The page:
In this paper, we develop an alternative strategy, Platonized Naturalism, for reconciling naturalism and Platonism and to account for our knowledge of mathematical objects and properties. A systematic (Principled) Platonism based on a comprehension principle that asserts the existence of a plenitude of abstract objects is not just consistent with, but required (on transcendental grounds) for naturalism. Such a comprehension principle is synthetic, and it is known a priori. Its synthetic a priori character is grounded in the fact that it (...) is an essential part of the logic in which any scientific theory will be formulated and so underlies (our understanding of) the meaningfulness of any such theory (this is why it is required for naturalism). Moreover, the comprehension principle satisfies naturalist standards of reference, knowledge, and ontological parsimony! As part of our argument, we identify mathematical objects as abstract individuals in the domain governed by the comprehension principle, and we show that our knowledge of mathematical truths is linked to our knowledge of that principle. (shrink)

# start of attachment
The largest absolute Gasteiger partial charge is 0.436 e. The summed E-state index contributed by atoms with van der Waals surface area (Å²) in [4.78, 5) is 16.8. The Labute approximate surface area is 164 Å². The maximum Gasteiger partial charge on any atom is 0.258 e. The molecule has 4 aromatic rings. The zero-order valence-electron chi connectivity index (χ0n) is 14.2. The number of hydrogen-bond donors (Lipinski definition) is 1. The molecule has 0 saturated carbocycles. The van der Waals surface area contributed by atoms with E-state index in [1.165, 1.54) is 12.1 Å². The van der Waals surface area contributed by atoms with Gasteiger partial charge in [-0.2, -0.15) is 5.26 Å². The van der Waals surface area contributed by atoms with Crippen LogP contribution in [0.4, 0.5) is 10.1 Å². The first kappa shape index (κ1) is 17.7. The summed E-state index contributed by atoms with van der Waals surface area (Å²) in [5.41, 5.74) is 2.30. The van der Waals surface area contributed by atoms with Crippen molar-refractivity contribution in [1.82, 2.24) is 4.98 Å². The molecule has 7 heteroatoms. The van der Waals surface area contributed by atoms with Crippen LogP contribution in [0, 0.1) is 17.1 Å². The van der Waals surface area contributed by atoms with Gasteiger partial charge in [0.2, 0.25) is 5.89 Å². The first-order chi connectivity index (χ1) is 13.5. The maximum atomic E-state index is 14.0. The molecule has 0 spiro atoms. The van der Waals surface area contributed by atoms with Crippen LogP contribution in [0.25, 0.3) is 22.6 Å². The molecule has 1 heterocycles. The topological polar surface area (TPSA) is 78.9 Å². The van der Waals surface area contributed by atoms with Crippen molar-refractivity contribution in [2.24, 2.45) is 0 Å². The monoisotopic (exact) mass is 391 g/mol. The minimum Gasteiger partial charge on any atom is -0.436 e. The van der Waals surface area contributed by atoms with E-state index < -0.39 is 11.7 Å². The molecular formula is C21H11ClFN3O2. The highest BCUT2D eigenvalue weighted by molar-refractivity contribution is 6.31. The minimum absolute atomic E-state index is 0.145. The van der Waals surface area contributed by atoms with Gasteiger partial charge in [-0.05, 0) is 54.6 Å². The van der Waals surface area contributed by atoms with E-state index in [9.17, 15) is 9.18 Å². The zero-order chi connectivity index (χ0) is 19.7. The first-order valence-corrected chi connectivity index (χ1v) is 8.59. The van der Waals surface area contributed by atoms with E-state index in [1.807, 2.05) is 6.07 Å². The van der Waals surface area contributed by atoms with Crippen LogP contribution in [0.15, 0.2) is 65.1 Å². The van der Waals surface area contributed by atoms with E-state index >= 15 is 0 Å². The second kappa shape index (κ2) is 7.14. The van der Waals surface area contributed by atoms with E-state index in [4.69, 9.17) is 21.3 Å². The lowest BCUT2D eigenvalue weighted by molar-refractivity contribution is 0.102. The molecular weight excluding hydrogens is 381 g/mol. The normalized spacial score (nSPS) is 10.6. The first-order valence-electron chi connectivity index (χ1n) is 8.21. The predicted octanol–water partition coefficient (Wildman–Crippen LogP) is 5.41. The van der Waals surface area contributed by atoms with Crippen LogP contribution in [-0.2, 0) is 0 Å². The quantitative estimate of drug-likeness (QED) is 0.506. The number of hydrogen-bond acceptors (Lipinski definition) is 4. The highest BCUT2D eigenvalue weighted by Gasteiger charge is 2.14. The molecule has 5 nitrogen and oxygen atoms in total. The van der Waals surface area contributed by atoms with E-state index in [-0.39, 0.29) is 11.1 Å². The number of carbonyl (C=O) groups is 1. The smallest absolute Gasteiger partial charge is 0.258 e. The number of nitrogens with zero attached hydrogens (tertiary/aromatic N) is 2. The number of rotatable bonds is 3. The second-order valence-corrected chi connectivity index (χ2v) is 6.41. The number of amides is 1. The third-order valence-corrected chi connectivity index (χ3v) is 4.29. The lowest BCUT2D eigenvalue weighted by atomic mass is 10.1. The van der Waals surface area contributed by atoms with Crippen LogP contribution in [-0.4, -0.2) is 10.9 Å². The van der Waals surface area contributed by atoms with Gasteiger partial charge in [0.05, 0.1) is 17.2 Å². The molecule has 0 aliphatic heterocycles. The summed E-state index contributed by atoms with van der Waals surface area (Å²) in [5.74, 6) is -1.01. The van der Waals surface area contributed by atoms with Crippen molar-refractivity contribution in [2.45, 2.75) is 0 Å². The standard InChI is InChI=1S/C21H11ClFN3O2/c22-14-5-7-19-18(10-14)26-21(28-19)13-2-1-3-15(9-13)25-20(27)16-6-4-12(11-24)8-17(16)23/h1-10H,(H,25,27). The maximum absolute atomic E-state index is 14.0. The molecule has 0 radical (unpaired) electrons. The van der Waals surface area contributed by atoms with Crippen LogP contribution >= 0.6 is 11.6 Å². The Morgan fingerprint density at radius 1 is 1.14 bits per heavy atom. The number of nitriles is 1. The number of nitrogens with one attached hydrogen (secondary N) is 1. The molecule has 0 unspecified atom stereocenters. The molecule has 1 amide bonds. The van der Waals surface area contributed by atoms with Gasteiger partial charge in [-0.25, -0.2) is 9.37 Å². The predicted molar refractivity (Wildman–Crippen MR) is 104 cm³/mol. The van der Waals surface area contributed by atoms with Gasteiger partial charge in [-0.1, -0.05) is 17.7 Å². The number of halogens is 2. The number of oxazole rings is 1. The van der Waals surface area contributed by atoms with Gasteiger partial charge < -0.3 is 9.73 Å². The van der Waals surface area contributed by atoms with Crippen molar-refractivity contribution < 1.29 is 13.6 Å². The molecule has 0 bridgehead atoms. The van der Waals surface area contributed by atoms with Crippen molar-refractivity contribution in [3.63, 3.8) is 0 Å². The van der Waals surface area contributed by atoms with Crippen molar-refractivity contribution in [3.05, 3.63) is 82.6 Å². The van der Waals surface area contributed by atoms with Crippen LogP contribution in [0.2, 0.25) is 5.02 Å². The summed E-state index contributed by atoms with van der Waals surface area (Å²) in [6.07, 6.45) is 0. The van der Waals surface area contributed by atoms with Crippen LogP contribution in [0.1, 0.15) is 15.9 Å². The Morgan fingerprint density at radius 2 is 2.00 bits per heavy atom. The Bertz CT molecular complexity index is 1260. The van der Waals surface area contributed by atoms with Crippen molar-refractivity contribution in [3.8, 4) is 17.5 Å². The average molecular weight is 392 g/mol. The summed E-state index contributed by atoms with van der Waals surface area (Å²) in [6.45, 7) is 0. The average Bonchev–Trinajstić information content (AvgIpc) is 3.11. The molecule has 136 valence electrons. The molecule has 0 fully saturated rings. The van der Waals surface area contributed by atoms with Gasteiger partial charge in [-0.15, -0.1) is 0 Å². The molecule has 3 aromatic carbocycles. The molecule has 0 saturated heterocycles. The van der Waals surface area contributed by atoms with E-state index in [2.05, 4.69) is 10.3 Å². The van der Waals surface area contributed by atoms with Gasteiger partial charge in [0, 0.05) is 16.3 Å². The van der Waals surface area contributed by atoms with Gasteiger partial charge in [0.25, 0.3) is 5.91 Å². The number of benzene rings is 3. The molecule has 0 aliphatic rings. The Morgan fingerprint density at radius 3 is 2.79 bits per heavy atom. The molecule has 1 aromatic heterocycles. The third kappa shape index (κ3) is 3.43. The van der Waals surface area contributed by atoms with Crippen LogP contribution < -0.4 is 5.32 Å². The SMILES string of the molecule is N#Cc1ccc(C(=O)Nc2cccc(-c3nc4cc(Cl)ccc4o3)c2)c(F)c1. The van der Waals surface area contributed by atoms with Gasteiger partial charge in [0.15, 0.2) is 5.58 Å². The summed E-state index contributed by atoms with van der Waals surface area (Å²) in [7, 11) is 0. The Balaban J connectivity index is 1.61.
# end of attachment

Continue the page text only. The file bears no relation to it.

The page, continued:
In this paper, the authors show that there is a reading of St. Anselm's ontological argument in Proslogium II that is logically valid (the premises entail the conclusion). This reading takes Anselm's use of the definite description "that than which nothing greater can be conceived" seriously. Consider a first-order language and logic in which definite descriptions are genuine terms, and in which the quantified sentence "there is an x such that..." does not imply "x exists". Then, using an ordinary logic (...) of descriptions and a connected greater-than relation, God's existence logically follows from the claims: (a) there is a conceivable thing than which nothing greater is conceivable, and (b) if <em>x</em> doesn't exist, something greater than x can be conceived. To deny the conclusion, one must deny one of the premises. However, the argument involves no modal inferences and, interestingly, Descartes' ontological argument can be derived from it. (shrink)